Being an Admired Leader Instead of a Pushy Boss for Your Kids
by Kathy Slattengren, M. Ed., Priceless Parenting (sign up for monthly parenting newsletter and receive 20+ printable charts for kids and parents)
Do you liked to be bossed around? Probably not! How does the thought of being given orders make you feel? Irritated? Angry? Rebellious? If you’re like most, you react negatively to someone trying to boss or control you.
Your children are no different. They also do not like when you try to control their behavior. You can test this out by watching their reaction to your commands. What happens when you tell them to hurry up? Does this cause them to go faster? How about when you tell your kids to stop fighting or quit whining?
Sometimes your kids may follow your commands. Other times they may ignore them or verbally agree but not follow
through. Giving commands sets up power struggles with your kids. You can replace commands with more effective approaches
like telling them what you are going to do or asking curiosity questions.
Considering the Characteristics of Your Favorite Boss
Your role as a parent is like being a boss or leader for your family. If you shy away from this role and try instead to be your children’s friend, that leaves your family without the strong leadership it really needs. When the kids are primarily in control, families are dysfunctional.
How can you be an awesome leader for your family? Begin by thinking about your favorite boss. What characteristics made this person such an excellent boss? Some characteristics people mention appreciating in their bosses include:
- Fully present
- Positive attitude
- Sense of humor
The character traits of a good leader are very similar to those of a good parent. These qualities determine how you show up. It’s more about who you are being rather than what you are doing.
Which of these characteristics do you think your kids would use to describe you? If they would say you are compassionate, then there are many times they’ve experienced your compassion. When you embody the qualities of a strong, loving leader, your actions reflect those characteristics.
Becoming an Admired Leader Instead of a Despised Boss
If you’re a parent with children at home, then you are the leader. It’s up to you to be in charge of providing for the family, making the major decisions in the family and setting healthy limits for your children. Families become dysfunctional when parents abandon their leadership role.
David shared his exasperation about how his 13-year-old son does “whatever he damn well pleases”. He sadly explained that he knew his son needed stronger boundaries but was at a loss as to how effectively to influence his son’s behavior.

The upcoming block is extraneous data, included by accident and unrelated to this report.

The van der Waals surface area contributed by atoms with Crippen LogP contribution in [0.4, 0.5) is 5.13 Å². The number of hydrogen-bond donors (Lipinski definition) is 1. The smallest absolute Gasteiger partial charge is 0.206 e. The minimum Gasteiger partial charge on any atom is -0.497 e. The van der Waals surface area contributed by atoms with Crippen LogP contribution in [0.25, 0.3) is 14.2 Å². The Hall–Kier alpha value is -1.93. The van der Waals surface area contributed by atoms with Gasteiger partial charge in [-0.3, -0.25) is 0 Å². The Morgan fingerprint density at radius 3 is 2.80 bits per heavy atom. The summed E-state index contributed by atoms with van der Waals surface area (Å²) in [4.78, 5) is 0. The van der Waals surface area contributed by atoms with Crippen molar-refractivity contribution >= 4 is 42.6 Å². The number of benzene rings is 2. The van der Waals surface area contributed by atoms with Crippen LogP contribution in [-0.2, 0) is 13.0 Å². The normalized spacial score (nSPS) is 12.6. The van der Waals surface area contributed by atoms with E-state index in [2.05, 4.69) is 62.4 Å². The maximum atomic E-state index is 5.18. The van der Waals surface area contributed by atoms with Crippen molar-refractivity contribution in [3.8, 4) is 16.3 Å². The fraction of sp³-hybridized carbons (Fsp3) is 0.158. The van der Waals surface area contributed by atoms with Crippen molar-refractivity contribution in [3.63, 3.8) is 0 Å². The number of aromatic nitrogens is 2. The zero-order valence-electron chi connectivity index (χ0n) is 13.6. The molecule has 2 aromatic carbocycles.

For example, his son recently came home two hours later than expected. Although he yelled at his son, the next day his son was late again. While yelling in anger is a natural response, it doesn’t match the characteristics of an effective leader. What else could David have done?
He could have approached his son with honesty and empathy while also working towards a solution. David might have explained, “I was really worried when you didn’t come home on time. I understand you were having fun and lost track of the time. How do you think we can change things so this doesn’t happen again?” Involving his son in figuring out possible solutions will increase the likelihood of his son sticking to their agreement.
Another quality of exceptional leaders is being trustworthy. As a parent you gain your children’s trust when they know you will do what you say you will do. When you keep your promises, your children can count on you.
For example, if you’re at a pool and promise to catch your child if she goes down the slide, then be sure to catch her! One 50-year-old woman still gets angry telling about how her dad told her he would catch her and then didn’t.
Likewise, if you tell your child that you will be leaving the park if he throws rocks and he decides to throw rocks, you need to leave. By following through with consequences, your kids learn to trust your words.
Developing Your Leadership Skills
It is certainly easier to influence your teen’s behavior if you’ve established yourself as the loving authority figure when your child was much younger. For example, let’s pretend you tell your 3-year-old you will be leaving a friend’s house in 5 minutes. If your child puts up a fit when the time is up, you can pick him up and leave. If you tell a 13-year-old he needs to be home from a friend’s house in 5 minutes and he doesn’t want to leave, carrying him out isn’t an option!
Being able to consistently set limits is a fundamental skill you need to have. Your children will help you develop this skill by continually testing for where the limits are located. You can set a limit with compassion by saying something like “I know how much fun you are having and it’s time to leave.”
Developing leadership qualities is a lifelong process. Think about the characteristics of your favorite leaders and decide which one you would most like to work on. Working on one characteristic at a time will allow you to continually improve. You will be the strong, loving leader your family needs.